he assignment: Multiculturalism and republicanism – draw
It’s a puzzle Melanie Adrian’s students at Carleton University are mulling over in small groups shortly after 5 p.m. on
an already dark, mid-fall afternoon. It could be classic snooze-button time for any student grinding through the final hour
of a three-hour lecture at the back end of term. Not here. The
room is full of chatter. Nobody looks quite sure what they’re
doing, yet there are smiles, laughter, debates, and pencils
scribbling on handouts featuring two differently sized circles,
Dr. Adrian, a law and legal studies professor, moves from one group
to another, leaning over to size up what each has so far. She isn’t totally
sure this exercise is going to work either. And she’s running out of time
“I’ve seen some fabulous diagrams,” she says, advising students to bring
their drawings to a subsequent class so they can carry on the discussion.
“Please think about it over the next two weeks. There’s no right or wrong
here. We’re contrasting them. They’re experiments.”
Experimenting and taking risks are natural territory for Dr. Adrian.
That’s probably not a bad thing for a surfing enthusiast who rides the
waves off the Californian and Mexican Pacific coast whenever possible
and who teaches and writes about the often touchy intersection between
religion and human rights. Today’s class – about limitations and restrictions
on people’s freedom of belief – includes a discussion about students’ experi-
ence of the fatal Oct. 22 shooting attack in Ottawa and its connections to
Islam that were later presented in the media.
Since Dr. Adrian started teaching at Carleton in 2010, she has brought
in local slam poets and used hip hop music from the Middle East and
Africa to help students connect more deeply with such fundamental
human-rights legal concepts as democracy and freedom. Last year the
pre-tenured professor raised eyebrows by allowing students taking her
third-year international human rights law course to spend the first three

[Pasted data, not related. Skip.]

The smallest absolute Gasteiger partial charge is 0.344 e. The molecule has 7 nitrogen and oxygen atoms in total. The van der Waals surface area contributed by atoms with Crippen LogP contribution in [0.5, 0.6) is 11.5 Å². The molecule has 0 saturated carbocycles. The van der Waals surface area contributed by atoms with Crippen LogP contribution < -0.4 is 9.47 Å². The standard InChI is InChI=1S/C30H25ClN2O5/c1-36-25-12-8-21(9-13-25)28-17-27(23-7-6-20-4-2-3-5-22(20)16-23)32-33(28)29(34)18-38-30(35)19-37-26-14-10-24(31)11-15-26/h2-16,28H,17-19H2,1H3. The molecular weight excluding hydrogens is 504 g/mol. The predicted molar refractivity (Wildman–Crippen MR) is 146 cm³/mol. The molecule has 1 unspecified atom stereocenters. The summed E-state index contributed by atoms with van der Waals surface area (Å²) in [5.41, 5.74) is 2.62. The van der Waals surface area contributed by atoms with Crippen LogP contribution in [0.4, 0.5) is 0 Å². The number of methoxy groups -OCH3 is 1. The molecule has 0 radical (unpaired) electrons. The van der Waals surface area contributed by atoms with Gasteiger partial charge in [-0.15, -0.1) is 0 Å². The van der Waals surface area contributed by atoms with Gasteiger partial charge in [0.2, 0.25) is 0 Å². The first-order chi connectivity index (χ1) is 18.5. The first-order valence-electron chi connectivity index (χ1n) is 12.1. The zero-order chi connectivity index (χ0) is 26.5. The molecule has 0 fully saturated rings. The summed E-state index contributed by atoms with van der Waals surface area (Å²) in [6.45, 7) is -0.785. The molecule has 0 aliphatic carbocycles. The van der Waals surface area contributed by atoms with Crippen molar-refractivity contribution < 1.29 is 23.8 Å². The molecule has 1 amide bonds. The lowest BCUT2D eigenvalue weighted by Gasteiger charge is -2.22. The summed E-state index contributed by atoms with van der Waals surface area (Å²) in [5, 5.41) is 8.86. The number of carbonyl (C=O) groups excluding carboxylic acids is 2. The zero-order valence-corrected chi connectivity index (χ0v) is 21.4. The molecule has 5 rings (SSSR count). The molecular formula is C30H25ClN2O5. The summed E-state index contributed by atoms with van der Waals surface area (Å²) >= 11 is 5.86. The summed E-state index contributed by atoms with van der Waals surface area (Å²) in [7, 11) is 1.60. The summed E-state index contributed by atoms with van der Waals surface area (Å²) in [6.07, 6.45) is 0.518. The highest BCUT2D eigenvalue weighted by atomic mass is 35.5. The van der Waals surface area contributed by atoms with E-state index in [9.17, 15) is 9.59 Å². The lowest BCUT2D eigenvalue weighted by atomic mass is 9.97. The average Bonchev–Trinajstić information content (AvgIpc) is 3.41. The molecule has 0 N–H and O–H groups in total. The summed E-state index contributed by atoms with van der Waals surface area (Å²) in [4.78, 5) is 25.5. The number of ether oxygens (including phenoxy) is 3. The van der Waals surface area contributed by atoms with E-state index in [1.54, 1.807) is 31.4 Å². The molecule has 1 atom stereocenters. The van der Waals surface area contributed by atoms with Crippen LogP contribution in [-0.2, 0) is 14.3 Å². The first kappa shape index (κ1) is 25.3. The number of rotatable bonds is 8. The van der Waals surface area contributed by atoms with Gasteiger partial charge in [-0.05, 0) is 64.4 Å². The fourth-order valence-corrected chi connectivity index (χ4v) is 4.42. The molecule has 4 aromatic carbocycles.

weeks deciding what they would learn and how they would be assessed.
The United Nations-style setting was intended to get students grappling
with the fundamental practices they would be studying: negotiation, agree-
ment and the application of democratic principles. Students commented
at the end of term that being put in the driver’s seat of their own learning
pushed them to ask more questions, find out what really interested them
and fully engage with the topic.
“Melanie is a really great example of what happens when you take
student voices seriously,” says Samah Sabra, a coordinator in Carleton’s
Educational Development Centre who is researching the pedagogical outcomes of Dr. Adrian’s third-year course.
“Relentlessly innovative,” adds her law department colleague Vincent
Kazmierski. “She’s an incredibly passionate person and she brings that
passion to her teaching.”
Dr. Adrian’s student-centered style earned her a Carleton University
New Faculty Excellence in Teaching Award in 2014. At year end, she
learned she’d won one of the five distinguished Teaching Achievement
Awards that the university bestows annually.
For former student Carla Carbajal, who took Dr. Adrian’s first-year law
course four years ago, the assignment to present a hip hop song allowed
her to connect her past – she had emigrated as a teenager from a danger-
ous neighbourhood in El Salvador – to her studies in Canada where she
was still struggling to find her place. For a course project, she returned
to El Salvador to do research in a school for children with intellectual
disabilities and interview government officials about laws regarding child
protection. Dr. Adrian even helped her organize an in-class bake sale to
raise money for the school. Ms. Carbajal went far beyond what was need-
ed for a first-year course, but her classroom experience had lit a fire: “I
told other students, ‘Make sure you take a class with Dr. Melanie Adrian,
because she will change your life and she will show you what university
should be like.’”
A deliberate and creative approach to constructing meaningful learn-
ing – her own and others’ – has been standard practice for Dr. Adrian
throughout her academic career. She also has a gift for persuading others
to make allowances for the new trail she may need to blaze to get there – a
friend says she could sell a used tea bag if required. Her warm, energetic
personality, genuine interest in people and knack for making contacts
haven’t hurt either.